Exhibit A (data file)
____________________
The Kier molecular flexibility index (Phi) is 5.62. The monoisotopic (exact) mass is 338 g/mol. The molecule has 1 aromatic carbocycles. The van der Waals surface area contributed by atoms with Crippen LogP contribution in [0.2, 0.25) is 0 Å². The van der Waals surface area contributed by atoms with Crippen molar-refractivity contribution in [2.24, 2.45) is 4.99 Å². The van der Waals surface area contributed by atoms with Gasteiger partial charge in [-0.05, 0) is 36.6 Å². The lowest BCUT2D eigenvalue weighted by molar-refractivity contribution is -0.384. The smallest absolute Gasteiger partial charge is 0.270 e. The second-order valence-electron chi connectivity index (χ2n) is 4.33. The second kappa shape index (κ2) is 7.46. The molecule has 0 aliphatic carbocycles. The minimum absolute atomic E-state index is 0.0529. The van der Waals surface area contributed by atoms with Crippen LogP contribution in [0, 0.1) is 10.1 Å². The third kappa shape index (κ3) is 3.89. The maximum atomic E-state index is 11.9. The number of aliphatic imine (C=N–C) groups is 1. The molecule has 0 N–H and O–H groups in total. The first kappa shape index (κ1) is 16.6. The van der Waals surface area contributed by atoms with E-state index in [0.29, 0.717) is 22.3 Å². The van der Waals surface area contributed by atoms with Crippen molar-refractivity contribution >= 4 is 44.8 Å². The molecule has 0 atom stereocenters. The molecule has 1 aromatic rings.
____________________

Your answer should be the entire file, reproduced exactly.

The Kier molecular flexibility index (Phi) is 5.62. The monoisotopic (exact) mass is 338 g/mol. The molecule has 1 aromatic carbocycles. The van der Waals surface area contributed by atoms with Crippen LogP contribution in [0.2, 0.25) is 0 Å². The van der Waals surface area contributed by atoms with Crippen molar-refractivity contribution in [2.24, 2.45) is 4.99 Å². The van der Waals surface area contributed by atoms with Gasteiger partial charge in [-0.05, 0) is 36.6 Å². The lowest BCUT2D eigenvalue weighted by molar-refractivity contribution is -0.384. The smallest absolute Gasteiger partial charge is 0.270 e. The second-order valence-electron chi connectivity index (χ2n) is 4.33. The second kappa shape index (κ2) is 7.46. The molecule has 0 aliphatic carbocycles. The minimum absolute atomic E-state index is 0.0529. The van der Waals surface area contributed by atoms with Crippen LogP contribution in [0, 0.1) is 10.1 Å². The third kappa shape index (κ3) is 3.89. The maximum atomic E-state index is 11.9. The number of aliphatic imine (C=N–C) groups is 1. The molecule has 0 N–H and O–H groups in total. The first kappa shape index (κ1) is 16.6. The van der Waals surface area contributed by atoms with E-state index in [0.29, 0.717) is 22.3 Å². The van der Waals surface area contributed by atoms with Crippen molar-refractivity contribution >= 4 is 44.8 Å². The molecule has 0 atom stereocenters. The molecule has 1 aromatic rings.